'We're Going to South Africa and We'd Like to Do it All'
Sean Sullivan spent most of the 1970s in the Peace Corps, and for nearly two years he trained volunteers in the southern African country of Swaziland. "That was during apartheid, and I had to drive through South Africa all the time," said Sean. "Back then no black people would look me in the eye." Now Sean wants to take his wife, Rita, who's never been to Africa, to see how things have improved in the Rainbow Nation. The Sullivans, from Darien, Conn., have set aside two weeks in February to travel to South Africa and Swaziland with Michael McMurray (a friend from Sean's bachelor days) and his wife, Michele. The foursome asked us to help plan their ambitious itinerary: see Cape Town, revisit Swaziland, and take a safari.
Hotels in Cape Town are far more expensive than in the rest of the country; even the Holiday Inn goes for around $200 a night midweek. The best values are at guesthouses and B&Bs, which charge about $40 per person. We first told the Sullivans to look at the online database of B&Bs from the Portfolio Collection. But with the exchange rate so favorable (6.5 rands to the dollar at press time), Sean said he wanted to stay somewhere luxurious. He eventually gravitated toward a 150-year-old, antiques-furnished home from De Waterkant Lodge & Cottages. Their cottage has a kitchen, a rooftop terrace, a balcony, and is within walking distance of downtown and the popular waterfront area.
Two of the biggest draws near Cape Town--the Cape of Good Hope and the Winelands--are both about an hour from the city. Sean thought about renting a car for a day trip to the vineyards, and we warned him that most South African rental agencies put a 200-kilometer cap (about 125 miles) on free daily mileage. Depending on how many wineries they want to visit, they'd probably have to pay extra. To guarantee unlimited mileage, all he would have to do is secure reservations before leaving the United States. Hertz and Avis both operate widely in South Africa, charging about $40 a day for a compact stick-shift car; automatics are typically twice as expensive.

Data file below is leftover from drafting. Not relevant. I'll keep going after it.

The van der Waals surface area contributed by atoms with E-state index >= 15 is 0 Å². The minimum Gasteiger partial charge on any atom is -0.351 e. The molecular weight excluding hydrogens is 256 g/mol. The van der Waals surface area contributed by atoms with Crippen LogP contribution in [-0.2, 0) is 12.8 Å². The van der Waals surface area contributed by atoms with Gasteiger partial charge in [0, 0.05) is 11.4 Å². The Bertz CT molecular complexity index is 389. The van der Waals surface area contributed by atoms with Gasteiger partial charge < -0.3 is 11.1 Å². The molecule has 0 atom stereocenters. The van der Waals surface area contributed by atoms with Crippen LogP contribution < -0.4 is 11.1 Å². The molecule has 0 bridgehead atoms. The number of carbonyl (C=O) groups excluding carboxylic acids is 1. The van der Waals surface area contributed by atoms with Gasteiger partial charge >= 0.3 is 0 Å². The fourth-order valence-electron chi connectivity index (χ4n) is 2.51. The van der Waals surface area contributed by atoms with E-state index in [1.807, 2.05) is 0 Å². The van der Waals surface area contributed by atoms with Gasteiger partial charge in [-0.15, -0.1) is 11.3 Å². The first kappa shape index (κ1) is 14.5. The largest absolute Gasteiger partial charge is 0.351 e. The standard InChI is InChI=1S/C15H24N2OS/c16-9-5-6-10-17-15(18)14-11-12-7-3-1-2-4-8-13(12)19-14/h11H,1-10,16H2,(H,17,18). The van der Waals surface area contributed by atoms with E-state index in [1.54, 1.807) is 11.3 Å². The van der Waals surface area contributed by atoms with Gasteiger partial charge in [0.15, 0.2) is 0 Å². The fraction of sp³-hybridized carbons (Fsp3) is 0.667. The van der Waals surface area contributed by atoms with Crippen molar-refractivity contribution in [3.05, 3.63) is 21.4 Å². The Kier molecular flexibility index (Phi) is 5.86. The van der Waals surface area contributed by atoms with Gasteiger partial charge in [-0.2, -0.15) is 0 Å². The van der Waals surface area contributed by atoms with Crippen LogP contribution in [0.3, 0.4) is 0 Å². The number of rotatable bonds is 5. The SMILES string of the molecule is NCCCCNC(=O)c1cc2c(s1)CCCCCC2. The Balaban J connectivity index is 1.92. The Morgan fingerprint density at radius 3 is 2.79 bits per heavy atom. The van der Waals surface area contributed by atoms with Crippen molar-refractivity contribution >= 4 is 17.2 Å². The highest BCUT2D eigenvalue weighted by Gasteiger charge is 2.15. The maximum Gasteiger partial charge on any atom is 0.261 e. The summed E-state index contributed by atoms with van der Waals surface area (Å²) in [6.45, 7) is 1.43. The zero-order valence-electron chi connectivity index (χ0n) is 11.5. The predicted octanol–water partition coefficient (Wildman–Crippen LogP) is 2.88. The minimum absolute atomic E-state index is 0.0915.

But before they rented a car for the Cape Winelands, we offered up the possibility of hiring a guide, who would double as their designated driver. "I hadn't thought of that, but it could be a lot more fun that way," said Sean. For $61 per person (not including entrance fees or meals), certified guide Rob Davidowitz, of Beautiful Cape Town Exclusive Tours, would lead them on a custom winery tour in an air-conditioned Honda CRV or minibus.
Next, the Sullivans planned on visiting Swaziland, a tiny country embedded in South Africa's eastern reaches. "I know it was safe 30 years ago, but times change," Sean said. We assured him Swaziland is still safe. The trouble is that it's nearly 900 miles from Cape Town, and driving would take at least three days each way. Better to fly the 997 miles to Durban, South Africa's third-largest city, and from there drive through Swaziland and a few nature reserves, and end in Johannesburg (nicknamed Joburg), where they'd fly to Cape Town and then home. South African Airways quoted a price of $588 per person for the flights, but that wasn't the only option. Discount airlines have cropped up all over the globe, even in Africa. Nationwide Airlines quoted $95 one way to Durban, and three-year-old Kulula is selling tickets for just $66. The no-frills lines offered similarly priced flights between Joburg and Cape Town.
"I used to go to Kruger Park in South Africa, staying in rustic places and driving around on my own looking at animals," Sean said. "I wonder if this can still be done." It sure can. North of Durban, there's a circuit of such parks. The first stop, Hluhluwe-Imfolozi, is probably the best spot on earth to see both black and white rhinos in the wild. Positioned about 140 miles north of Durban off the busy N2 highway, its Hilltop Camp has sweeping views over the park. Just an hour east, on the Indian Ocean, the Sullivans could spend a day or two at Greater St. Lucia Wetland Park, a 1,000-square-mile UNESCO World Heritage Site that's home to hippos, massive saltwater crocs, and more than 100 species of butterflies. Guesthouses in St. Lucia are available for around $30 a night through South African Tourism's official website, southafrica.net.